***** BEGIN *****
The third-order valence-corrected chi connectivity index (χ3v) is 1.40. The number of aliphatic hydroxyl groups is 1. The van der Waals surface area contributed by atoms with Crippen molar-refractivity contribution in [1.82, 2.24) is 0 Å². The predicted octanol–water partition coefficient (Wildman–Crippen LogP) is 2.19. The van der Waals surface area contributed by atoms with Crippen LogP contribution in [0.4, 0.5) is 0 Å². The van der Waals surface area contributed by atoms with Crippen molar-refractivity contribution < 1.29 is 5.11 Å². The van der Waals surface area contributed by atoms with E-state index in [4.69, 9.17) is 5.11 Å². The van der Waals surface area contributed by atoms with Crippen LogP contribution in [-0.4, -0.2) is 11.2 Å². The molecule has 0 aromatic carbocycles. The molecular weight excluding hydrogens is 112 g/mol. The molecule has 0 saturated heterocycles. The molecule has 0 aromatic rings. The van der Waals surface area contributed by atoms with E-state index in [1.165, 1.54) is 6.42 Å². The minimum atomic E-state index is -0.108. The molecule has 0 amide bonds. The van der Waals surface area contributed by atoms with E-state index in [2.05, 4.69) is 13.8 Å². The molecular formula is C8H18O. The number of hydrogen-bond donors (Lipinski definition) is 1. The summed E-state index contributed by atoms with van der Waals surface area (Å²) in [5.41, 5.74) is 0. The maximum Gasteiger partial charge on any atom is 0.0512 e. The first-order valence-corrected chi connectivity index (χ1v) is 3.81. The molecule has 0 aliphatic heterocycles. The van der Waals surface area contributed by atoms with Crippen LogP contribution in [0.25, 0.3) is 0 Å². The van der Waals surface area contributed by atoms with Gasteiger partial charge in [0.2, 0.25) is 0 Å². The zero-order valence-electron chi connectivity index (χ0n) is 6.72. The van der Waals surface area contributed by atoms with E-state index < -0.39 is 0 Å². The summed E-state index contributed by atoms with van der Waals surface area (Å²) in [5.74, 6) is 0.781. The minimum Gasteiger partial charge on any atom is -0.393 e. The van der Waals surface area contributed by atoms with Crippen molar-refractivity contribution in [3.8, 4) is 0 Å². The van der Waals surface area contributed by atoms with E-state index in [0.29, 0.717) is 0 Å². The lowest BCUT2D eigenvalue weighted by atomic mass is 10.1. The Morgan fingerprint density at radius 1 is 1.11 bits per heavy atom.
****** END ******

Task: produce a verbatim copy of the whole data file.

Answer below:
The third-order valence-corrected chi connectivity index (χ3v) is 1.40. The number of aliphatic hydroxyl groups is 1. The van der Waals surface area contributed by atoms with Crippen molar-refractivity contribution in [1.82, 2.24) is 0 Å². The predicted octanol–water partition coefficient (Wildman–Crippen LogP) is 2.19. The van der Waals surface area contributed by atoms with Crippen LogP contribution in [0.4, 0.5) is 0 Å². The van der Waals surface area contributed by atoms with Crippen molar-refractivity contribution < 1.29 is 5.11 Å². The van der Waals surface area contributed by atoms with E-state index in [4.69, 9.17) is 5.11 Å². The van der Waals surface area contributed by atoms with Crippen LogP contribution in [-0.4, -0.2) is 11.2 Å². The molecule has 0 aromatic carbocycles. The molecular weight excluding hydrogens is 112 g/mol. The molecule has 0 saturated heterocycles. The molecule has 0 aromatic rings. The van der Waals surface area contributed by atoms with E-state index in [1.165, 1.54) is 6.42 Å². The minimum atomic E-state index is -0.108. The molecule has 0 amide bonds. The van der Waals surface area contributed by atoms with E-state index in [2.05, 4.69) is 13.8 Å². The molecular formula is C8H18O. The number of hydrogen-bond donors (Lipinski definition) is 1. The summed E-state index contributed by atoms with van der Waals surface area (Å²) in [5.41, 5.74) is 0. The maximum Gasteiger partial charge on any atom is 0.0512 e. The first-order valence-corrected chi connectivity index (χ1v) is 3.81. The molecule has 0 aliphatic heterocycles. The van der Waals surface area contributed by atoms with Crippen LogP contribution in [0.25, 0.3) is 0 Å². The van der Waals surface area contributed by atoms with Gasteiger partial charge in [0.2, 0.25) is 0 Å². The zero-order valence-electron chi connectivity index (χ0n) is 6.72. The van der Waals surface area contributed by atoms with E-state index < -0.39 is 0 Å². The summed E-state index contributed by atoms with van der Waals surface area (Å²) in [5.74, 6) is 0.781. The minimum Gasteiger partial charge on any atom is -0.393 e. The van der Waals surface area contributed by atoms with Crippen molar-refractivity contribution in [3.8, 4) is 0 Å². The van der Waals surface area contributed by atoms with E-state index in [0.29, 0.717) is 0 Å². The lowest BCUT2D eigenvalue weighted by atomic mass is 10.1. The Morgan fingerprint density at radius 1 is 1.11 bits per heavy atom.